Lighting up a Life

It is not a big deal to change three buses to work everyday, use a cell phone, teach computers, or thread a needle; not even for Rifat Yasmeen, visually impaired by birth. Aliya Bashir reports.

Rifat Yasmeen

She is threading the needle of a sewing machine to hem a suit. Besides that, she is also making tireless efforts to fight the jigsaw of abstract designs to fill the flower-patterned and to carry out other knitting work.

Meet Rifat Yasmeen Zargar, 25, of Lal Bazar Srinagar. Rifat is visually impaired by birth and has no idea of the colours. She knits in a variety of designs. In her childhood when she would record the notes of teacher at school, unlike her sighted classmates, She hardly fancied of become a teacher. Today she teaches computers and Braille to visually impaired children at Composite Regional Centre (CRC), Bemina.

She has to change three buses to work daily, but that is not a hurdle. She can even use a mobile phone, and takes pains to choose her dress to wear to work every day like others.

“We have to fight life as it comes and win the battle,” says Rifat with a giggle. “I will work in each possible way, to let the world know that if we work with courage and determination, only sky is the limit”.

Rifat studied in a private school with no special facility for the blind, Islamia Mission in old city Srinagar. “I have always been groomed in a normal educational environment. The only difference was that I used to record all the lectures instead of taking notes,” says Rifat. “I used to listen to all those lectures thrice a day to keep them in my mind forever.”

With the help of a writer she sat in the secondary school board exams.

She finished her higher secondary in the same manner through India Gandhi National Open University. Now she is doing B.A in Sociology from the same University.

Things have not always been smooth.

“Although there were occasions when some people tested even teased me. Sometimes, it hurt. But today, I am very confident,” she beams.

With a three-year course in Braille with vocational trainings from CRC, she is an expert in using Braille Computer and Braille Shorthand. Besides, she has done one-year diploma from National Institute for the Visually Handicapped (NIVH), Dehradun, Uttarakhand.

“I was always optimistic since my childhood. My parents have always supported me. I have never felt inferior in front of my normal siblings,” says Rifat.

Courage, hope and an absence of self-pity have helped her to take on challenges.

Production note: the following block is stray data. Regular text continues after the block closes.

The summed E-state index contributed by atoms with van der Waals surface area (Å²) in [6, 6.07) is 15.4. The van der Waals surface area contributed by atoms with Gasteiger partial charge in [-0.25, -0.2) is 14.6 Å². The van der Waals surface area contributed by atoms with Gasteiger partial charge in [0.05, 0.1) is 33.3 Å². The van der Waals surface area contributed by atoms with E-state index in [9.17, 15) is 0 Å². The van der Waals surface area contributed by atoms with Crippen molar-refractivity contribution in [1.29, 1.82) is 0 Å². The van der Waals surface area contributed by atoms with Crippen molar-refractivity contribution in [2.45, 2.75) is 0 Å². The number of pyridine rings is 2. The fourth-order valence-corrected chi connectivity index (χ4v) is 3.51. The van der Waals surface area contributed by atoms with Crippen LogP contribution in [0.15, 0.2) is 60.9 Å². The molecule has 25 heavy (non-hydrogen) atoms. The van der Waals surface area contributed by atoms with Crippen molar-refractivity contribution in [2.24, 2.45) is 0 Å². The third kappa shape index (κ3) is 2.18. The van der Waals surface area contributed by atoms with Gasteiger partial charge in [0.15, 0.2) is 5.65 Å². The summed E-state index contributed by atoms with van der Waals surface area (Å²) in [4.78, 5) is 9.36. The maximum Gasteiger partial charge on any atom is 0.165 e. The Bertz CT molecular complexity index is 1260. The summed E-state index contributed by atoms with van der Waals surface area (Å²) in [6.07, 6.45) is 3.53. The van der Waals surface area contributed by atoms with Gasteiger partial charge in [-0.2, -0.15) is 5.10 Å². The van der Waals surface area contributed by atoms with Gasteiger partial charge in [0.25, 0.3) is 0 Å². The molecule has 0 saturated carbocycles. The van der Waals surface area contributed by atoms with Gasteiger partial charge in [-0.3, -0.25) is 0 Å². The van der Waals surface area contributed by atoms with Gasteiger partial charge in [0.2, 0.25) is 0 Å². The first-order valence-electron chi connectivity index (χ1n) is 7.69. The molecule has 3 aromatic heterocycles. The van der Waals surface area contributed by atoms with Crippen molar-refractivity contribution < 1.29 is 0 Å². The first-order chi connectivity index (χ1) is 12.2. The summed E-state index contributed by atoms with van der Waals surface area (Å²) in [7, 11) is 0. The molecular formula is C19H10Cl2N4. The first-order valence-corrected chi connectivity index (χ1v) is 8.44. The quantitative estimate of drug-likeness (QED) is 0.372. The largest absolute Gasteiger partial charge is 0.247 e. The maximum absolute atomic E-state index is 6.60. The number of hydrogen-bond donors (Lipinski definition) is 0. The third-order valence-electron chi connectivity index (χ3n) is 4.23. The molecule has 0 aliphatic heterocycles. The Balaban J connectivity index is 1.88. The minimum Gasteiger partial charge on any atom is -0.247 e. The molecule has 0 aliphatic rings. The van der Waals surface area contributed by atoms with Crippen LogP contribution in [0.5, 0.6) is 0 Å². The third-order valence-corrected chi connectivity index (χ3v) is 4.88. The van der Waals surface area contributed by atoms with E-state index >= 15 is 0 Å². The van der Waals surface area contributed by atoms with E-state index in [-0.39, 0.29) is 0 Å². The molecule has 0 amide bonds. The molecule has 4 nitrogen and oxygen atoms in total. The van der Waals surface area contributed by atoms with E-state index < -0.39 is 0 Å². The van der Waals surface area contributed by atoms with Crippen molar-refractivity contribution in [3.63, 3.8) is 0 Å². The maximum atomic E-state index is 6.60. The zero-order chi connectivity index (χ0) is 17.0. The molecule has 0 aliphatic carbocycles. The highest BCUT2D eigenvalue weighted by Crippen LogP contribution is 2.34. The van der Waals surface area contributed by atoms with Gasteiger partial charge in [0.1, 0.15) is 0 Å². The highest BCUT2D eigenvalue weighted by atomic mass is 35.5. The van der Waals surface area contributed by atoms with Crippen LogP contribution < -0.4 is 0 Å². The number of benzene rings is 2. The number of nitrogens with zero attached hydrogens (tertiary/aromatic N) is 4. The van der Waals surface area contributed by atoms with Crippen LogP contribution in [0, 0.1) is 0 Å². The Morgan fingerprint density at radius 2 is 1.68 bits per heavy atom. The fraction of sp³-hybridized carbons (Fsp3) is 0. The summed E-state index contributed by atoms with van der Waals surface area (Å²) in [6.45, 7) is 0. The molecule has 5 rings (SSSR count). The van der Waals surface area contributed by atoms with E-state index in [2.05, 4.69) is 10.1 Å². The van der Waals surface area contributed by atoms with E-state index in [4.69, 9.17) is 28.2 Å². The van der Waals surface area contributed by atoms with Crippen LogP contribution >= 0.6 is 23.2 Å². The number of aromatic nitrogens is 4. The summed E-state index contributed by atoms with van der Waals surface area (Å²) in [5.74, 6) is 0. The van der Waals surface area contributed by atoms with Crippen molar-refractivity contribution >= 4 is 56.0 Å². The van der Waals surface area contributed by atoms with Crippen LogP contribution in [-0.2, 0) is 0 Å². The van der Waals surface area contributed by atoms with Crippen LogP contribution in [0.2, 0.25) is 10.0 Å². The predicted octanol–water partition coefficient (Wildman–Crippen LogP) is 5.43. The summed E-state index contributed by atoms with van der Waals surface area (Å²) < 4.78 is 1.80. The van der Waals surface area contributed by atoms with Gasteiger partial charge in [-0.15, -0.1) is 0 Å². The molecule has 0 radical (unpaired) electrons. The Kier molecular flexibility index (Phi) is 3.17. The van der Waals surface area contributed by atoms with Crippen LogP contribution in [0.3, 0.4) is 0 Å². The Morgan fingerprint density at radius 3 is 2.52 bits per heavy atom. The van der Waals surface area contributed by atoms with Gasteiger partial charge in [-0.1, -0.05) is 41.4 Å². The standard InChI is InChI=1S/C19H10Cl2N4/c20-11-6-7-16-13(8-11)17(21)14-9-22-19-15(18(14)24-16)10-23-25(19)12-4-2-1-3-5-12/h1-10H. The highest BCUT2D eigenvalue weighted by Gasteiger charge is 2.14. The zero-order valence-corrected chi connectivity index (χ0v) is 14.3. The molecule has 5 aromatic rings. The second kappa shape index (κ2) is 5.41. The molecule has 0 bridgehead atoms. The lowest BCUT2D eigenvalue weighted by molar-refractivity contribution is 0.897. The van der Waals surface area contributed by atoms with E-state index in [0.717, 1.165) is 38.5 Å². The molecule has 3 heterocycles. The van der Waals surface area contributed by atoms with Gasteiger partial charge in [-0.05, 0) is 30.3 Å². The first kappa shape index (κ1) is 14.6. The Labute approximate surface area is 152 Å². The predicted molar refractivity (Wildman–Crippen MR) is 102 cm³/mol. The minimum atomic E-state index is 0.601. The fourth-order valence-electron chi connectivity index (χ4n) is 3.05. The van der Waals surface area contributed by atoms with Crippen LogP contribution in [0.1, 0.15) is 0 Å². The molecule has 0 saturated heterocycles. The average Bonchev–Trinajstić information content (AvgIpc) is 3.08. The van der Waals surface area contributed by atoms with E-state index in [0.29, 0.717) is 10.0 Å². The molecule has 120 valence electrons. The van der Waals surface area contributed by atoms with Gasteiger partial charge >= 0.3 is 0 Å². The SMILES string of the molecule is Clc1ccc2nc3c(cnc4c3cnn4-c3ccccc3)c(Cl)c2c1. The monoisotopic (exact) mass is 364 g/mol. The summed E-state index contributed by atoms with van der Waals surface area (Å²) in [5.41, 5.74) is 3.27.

“We started out learning Braille, making cane chairs and gradually learned more complex tasks. It’s important that people realize blindness is not impairment – it’s just an inconvenience,” says Rifat.

As an instructor, Rifat’s concern is to teach these special children to read and write effectively, to prepare them for the demands of life, work and college. “I want them to get fully acquainted with the feel that education allows communication across time and space. Their little contribution today can yield fruitful results for generations to come.”

To say Rifat has never been limited by her physical disability is a significant sarcasm. “Whatever I want to do, whether it’s finding my way through a building, studying or teaching my students, I just have to figure out how,” says Rifat. “I have to do things a bit differently, but, in the end, I get it done.”

Not just in academics, Rifat excels in sports and co-curricular activities.

She has stood first in a national charity dance show and was honoured as “inspiring” and “remarkable” dancer. “I have participated in Goonj Goonj program in Raj Bhawan and the theme was: plight of child labour in India. I was the winner and the huge audience applauded me,” beams Rifat.

From cricket field to chessboard, playing cards to hockey, for Rifat it’s a cakewalk. “I have played in many national games outside the state. My colleagues have always supported me resulting in victory for our team,” She says. For her achievements she repeatedly thanks God. At home she spends time reciting Quran. From the Aligarh Muslim University’s Ahmadi School for Blinds, she had done a special course in Quran recitation. “I want to perform Hajj at least once in my life. I believe God will hear my prayers,” she says.

And she keeps on dreaming further. “I am very enthusiastic to qualify KAS, besides I want to ease off those shortcomings that anyone among my blind community is facing,” She says while taking out her cell-phone from her jacket.

“I know how to use this gizmo. My family has assigned different tones and speed dials. I can’t read messages but I know how to open the various folders,” she says confidently and plays with the keys of her phone.

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